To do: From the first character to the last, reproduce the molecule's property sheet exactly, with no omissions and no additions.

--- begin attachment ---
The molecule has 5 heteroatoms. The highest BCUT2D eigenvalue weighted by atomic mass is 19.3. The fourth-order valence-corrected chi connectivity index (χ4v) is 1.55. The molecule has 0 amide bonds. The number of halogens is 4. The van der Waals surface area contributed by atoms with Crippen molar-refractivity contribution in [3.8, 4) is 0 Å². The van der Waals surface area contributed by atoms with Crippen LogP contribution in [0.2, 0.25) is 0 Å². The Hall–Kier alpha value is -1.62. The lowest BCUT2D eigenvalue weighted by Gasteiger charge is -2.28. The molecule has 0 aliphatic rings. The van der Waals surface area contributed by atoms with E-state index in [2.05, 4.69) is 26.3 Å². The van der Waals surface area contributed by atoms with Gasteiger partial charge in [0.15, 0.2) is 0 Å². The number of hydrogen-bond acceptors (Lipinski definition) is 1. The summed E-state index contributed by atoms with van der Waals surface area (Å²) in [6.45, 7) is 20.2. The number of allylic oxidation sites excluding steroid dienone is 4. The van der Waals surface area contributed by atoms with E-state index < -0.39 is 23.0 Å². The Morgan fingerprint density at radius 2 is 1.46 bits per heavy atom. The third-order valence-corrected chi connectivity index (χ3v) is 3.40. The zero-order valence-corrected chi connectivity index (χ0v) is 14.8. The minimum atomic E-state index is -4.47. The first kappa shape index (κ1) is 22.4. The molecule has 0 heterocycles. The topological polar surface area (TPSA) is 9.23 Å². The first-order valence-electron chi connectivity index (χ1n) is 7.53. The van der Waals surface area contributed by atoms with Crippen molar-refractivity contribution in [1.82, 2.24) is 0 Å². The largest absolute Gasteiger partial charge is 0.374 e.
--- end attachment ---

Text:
The molecule has 5 heteroatoms. The highest BCUT2D eigenvalue weighted by atomic mass is 19.3. The fourth-order valence-corrected chi connectivity index (χ4v) is 1.55. The molecule has 0 amide bonds. The number of halogens is 4. The van der Waals surface area contributed by atoms with Crippen molar-refractivity contribution in [3.8, 4) is 0 Å². The van der Waals surface area contributed by atoms with Crippen LogP contribution in [0.2, 0.25) is 0 Å². The Hall–Kier alpha value is -1.62. The lowest BCUT2D eigenvalue weighted by Gasteiger charge is -2.28. The molecule has 0 aliphatic rings. The van der Waals surface area contributed by atoms with E-state index in [2.05, 4.69) is 26.3 Å². The van der Waals surface area contributed by atoms with Gasteiger partial charge in [0.15, 0.2) is 0 Å². The number of hydrogen-bond acceptors (Lipinski definition) is 1. The summed E-state index contributed by atoms with van der Waals surface area (Å²) in [6.45, 7) is 20.2. The number of allylic oxidation sites excluding steroid dienone is 4. The van der Waals surface area contributed by atoms with E-state index < -0.39 is 23.0 Å². The Morgan fingerprint density at radius 2 is 1.46 bits per heavy atom. The third-order valence-corrected chi connectivity index (χ3v) is 3.40. The zero-order valence-corrected chi connectivity index (χ0v) is 14.8. The minimum atomic E-state index is -4.47. The first kappa shape index (κ1) is 22.4. The molecule has 0 heterocycles. The topological polar surface area (TPSA) is 9.23 Å². The first-order valence-electron chi connectivity index (χ1n) is 7.53. The van der Waals surface area contributed by atoms with Crippen molar-refractivity contribution in [1.82, 2.24) is 0 Å². The largest absolute Gasteiger partial charge is 0.374 e.